Monday, February 14, 2011

Dinner at ours

This last Saturday evening we asked some friends over to Dinner. She met my wife at French classes and happens to be Iranian (like my parents). He is German and works for Mercedes Benz. Each time we meet he's either in a hybrid S class or an SLS (yes, he took me for a spin which I filmed for FB) or some other familiar model but never seen before variation.

Enough showing off about people I know who drive nice cars. This post is all about a fascinating peak, he gave me, into the future of the car industry. One in which car manufacturers could lose control over their cars. And here's how.

Why have car manufacturers been so slow with electric car development? One reason could be the lack of charging points in people's homes and car parks. And not just any kind of charging point, the world needs rapid charging points which only the energy companies can introduce. They are being very slow about it. Because what they want to offer isn't charging points, they want to offer replacement batteries.

The scenario is that you buy an electric car and drive it around until the battery is depleted. After which you go to your local energy company's 'battery replacement centre' and they pop out your depleted battery and pop in a fully charged one. All this in 30 seconds. And then the same again in another 400km or whatever your range is. The worry/problem car manufacturers have is that buying a car could become like buying a mobile phone. Energy companies could end up controlling decision making when it comes to car sales in the same way phone service providers have all the power over things like handset prices and contract deals.

Energy providers can start offering contracts on replacement batteries which are tied into the purchase of a new vehicle. And this is a major concern and a real likelihood. Can you imagine buying a Electric VW Golf for just £2,000 up front and £50 per month with unlimited battery for 3 years?

BTW, he also mentioned that if every car in Europe was fully electric (i.e. not hybrid) we would only need 15% more electricity production.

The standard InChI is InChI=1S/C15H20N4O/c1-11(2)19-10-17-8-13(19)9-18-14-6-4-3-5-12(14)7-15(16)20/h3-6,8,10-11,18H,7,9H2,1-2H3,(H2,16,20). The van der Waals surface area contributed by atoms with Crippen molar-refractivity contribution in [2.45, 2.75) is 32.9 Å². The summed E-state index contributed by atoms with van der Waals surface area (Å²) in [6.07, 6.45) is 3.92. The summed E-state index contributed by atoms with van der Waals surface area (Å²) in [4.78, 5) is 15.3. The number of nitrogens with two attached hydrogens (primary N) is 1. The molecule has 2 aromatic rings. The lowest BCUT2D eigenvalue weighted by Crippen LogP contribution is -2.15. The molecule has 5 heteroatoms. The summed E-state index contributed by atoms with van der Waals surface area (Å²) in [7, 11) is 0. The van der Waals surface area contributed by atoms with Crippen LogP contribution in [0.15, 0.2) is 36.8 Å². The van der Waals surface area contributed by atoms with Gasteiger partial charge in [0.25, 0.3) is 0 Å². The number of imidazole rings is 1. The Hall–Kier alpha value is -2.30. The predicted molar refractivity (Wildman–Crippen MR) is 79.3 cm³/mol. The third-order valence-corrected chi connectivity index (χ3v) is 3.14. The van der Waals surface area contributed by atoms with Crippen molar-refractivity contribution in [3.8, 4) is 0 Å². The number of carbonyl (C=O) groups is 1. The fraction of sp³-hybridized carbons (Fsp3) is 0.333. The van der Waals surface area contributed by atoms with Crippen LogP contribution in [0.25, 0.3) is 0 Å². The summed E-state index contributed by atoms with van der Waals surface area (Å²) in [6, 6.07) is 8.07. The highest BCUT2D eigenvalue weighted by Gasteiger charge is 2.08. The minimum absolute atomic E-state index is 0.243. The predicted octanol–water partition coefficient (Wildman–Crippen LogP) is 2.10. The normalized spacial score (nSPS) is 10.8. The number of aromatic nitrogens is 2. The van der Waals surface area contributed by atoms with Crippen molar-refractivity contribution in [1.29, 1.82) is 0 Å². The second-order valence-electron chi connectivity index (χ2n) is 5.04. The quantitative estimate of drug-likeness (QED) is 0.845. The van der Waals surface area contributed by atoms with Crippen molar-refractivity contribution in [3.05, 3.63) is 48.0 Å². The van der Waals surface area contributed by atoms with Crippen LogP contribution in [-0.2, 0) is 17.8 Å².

You heard it here first.


Tuesday, February 8, 2011

What am I talking about?

Mine is the talk between 1330 and 1400. And I have no idea what I'll be talking about. Actually I didn't even know it was going to be given the title you can see here. If anyone has any ideas, experiences and screw ups that I can use, please let me know. I need ideas.

Thank you!


Monday, February 7, 2011

Great ideas and where they come from

It's a little late to say Happy New Year but take it from me that, so far, it is proving to be a very happy new year.

EDLAPPCOM Ltd - the company we set up to look after our App business - now has it's own Digital Director who starts work in a week from now! And we have been working on some fun pilots in India and the US which have helped us to hone and further improve the functionality. If you don't know what I'm talking about, look here. I shall blog an update and probably run a Webex about it in a few weeks.

Today's post was something I stumbled on while browsing TED on YouTube on my exercise bike. It blew my mind. Our App is a perfect example of what Steve Johnson is talking about. We launched our first foray into 'online people watching' with P&G around 10 years ago. It was a little too clunky to use so we ditched it. And since those days I have experimented several times with online people watching. Each time failing to either make it work smoothly or make it pay. A quick point in case: with one of our experiments, households had to send tapes in which we had to transfer from NTSC (USA) to PAL (Europe) and then edit into clips. I think we lost so much money that our accountant had a breakdown.

Eventually we hit on something that worked. Really worked. And we didn't even build it for clients, we built it so we could work more effectively as ethnographers.

Watch this clip and think about your own organisation. In particular, the whole secrecy vs. open innovation debate.